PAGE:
Other recent actions have served to reinforce the Commission's traditional commitments to policing other areas of compliance department concern, areas like the Foreign Corrupt Practices Act, which prohibits bribery of foreign officials to obtain business. We have just passed the 30th anniversary of the enactment of the FCPA, which is more relevant than ever. The Commission has filed more FCPA cases in the last two years than in all of the preceding years combined. These FCPA actions have helped to combat bribery and public corruption in countries all around the globe. The Commission's recent FCPA actions include cases against officers of telecom provider relating to bribes paid in Nigeria, Rwanda and Senagal and an action against Westinghouse Air Brake Corporation, which resulted in, among other sanctions, a requirement that Westinghouse engage an independent consultant to help bolster the company's FCPA compliance. The Commission has also brought FCPA actions against numerous companies in connection with the United Nations Oil for Food scandal.

Similarly, Enforcement and the Office of Compliance, Inspections and Examinations continue to be concerned about brokerage firms' compliance with anti-money-laundering rules, particularly customer identification practices. For all our focus on the American financial infrastructure, let us not forget that we are part of an even larger global geopolitical system. As we have seen, money laundering, account intrusions, insider trading, and other financial malfeasance, have at times arisen from epicenters in distant, and not always friendly, lands. I would be remiss if I did not remind you that the irregularity that, at first blush, seems an inconsequential assault on a handful of private accounts, or a small number of suspect trades, could be part of a wider, more insidious program implicating our very national security.

More broadly, the Enforcement Division continues to focus on financial reporting and financial fraud. One-third of the Commission's enforcement actions last year involved charges of financial fraud. In particular, the Commission brought a number of cases related to stock options backdating. From a compliance perspective, the options backdating cases have emphasized the critical importance of process. Every options issuer must have a fully delineated procedure for the issuance of options to employees, and equally importantly, must follow that procedure. In some of the Commission's recent options backdating cases, the company did have written procedures for the issuance of options, but the procedures had been abandoned. Having a good set of policies and procedures — and actually following them — can help avoid all manner of compliance problems.

Yet another area that continues to receive emphasis from both our examinations and enforcement staffs is the area of senior fraud. By 2010, there will be over 40 million American seniors, and we intend to do everything in our power to protect the growing economically powerful, but also vulnerable, senior segment of our population. In May of 2006, Chairman Christopher Cox announced a national initiative to protect seniors from predatory sales practices, including so-called "free lunch" seminars. Sales practice abuses continue to be one of the major emphases of our inspection program, and when abuses are found, enforcement will spare no effort to punish the offenders and make victims whole. Recent cases like our numerous civil actions involving the likes of Senior Resources of Hawaii, Pittsford Capital Income Partners, and, most recently, the criminal convictions of Daniel Heath and three associates in a $187 million senior-targeted fraud scheme, are part of what we expect to be a continuing program of civil and joint civil-criminal enforcement actions against individuals and entities who attempt to use high-pressure or misleading sales tactics against senior citizens, or who try to push inherently unsuitable investments on such investors.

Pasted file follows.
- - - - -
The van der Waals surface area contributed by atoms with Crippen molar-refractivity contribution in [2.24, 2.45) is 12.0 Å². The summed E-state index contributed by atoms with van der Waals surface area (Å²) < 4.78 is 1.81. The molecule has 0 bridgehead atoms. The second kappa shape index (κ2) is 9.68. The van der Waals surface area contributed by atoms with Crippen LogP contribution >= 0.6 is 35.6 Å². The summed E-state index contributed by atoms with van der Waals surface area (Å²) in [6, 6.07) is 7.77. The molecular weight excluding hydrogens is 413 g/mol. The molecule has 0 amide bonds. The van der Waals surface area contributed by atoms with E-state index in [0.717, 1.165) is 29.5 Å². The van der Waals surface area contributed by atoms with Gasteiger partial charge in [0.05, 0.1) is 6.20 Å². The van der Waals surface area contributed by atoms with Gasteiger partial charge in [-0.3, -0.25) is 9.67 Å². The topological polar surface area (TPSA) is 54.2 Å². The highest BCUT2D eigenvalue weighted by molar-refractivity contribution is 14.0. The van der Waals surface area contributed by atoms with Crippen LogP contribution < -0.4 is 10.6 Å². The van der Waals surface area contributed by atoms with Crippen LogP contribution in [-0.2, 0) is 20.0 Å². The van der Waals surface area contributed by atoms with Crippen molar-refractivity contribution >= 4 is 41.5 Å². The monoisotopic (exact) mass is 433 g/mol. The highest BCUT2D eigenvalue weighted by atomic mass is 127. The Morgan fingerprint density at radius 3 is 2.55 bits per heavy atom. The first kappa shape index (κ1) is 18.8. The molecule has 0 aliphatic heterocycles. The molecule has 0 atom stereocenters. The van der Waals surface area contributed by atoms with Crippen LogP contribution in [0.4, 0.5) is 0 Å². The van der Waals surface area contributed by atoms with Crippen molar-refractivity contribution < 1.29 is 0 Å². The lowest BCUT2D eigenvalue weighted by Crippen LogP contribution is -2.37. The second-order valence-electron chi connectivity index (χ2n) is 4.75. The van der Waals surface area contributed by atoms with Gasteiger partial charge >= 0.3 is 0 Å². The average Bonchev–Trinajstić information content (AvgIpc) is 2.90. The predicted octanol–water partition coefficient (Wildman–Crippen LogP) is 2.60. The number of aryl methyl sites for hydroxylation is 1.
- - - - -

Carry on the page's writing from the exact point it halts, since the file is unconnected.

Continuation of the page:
As those familiar with the 2001 Seaboard Corporation 21(a) report issued by the Commission already know, it is a longstanding policy of the agency to credit entities for self-policing, self-reporting, self-remediation and cooperation. Within issuers and regulated entities, there is usually no more effective engine driving these objectives than the compliance professional. The Commission considers the willingness of compliance professionals to aggressively pursue issues up the chain of command and, when necessary, to inform and consult with regulators to be the hallmark of a robust and vigilant compliance program. As we look ahead to the exciting and challenging days ahead, our fondest hope is that you accept our invitation to work cooperatively for the good of the American investor and the continuing vitality of our markets.

We hope corporate America will join us in our efforts to protect investors and markets. In return for a commitment to respect the exercise of prudent professional judgment and diligence in this increasingly complex market, a market latticed with intricate relationships, we ask companies to value the independence of the compliance function, to recognize compliance officers for what they truly are — guardians of both the long-term stability of our markets and the players who comprise those markets — and to emphasize the value and importance of clear-eyed vigilance, tough-minded ethics, and long-term vision.

Thank you.


Modified: 06/09/2008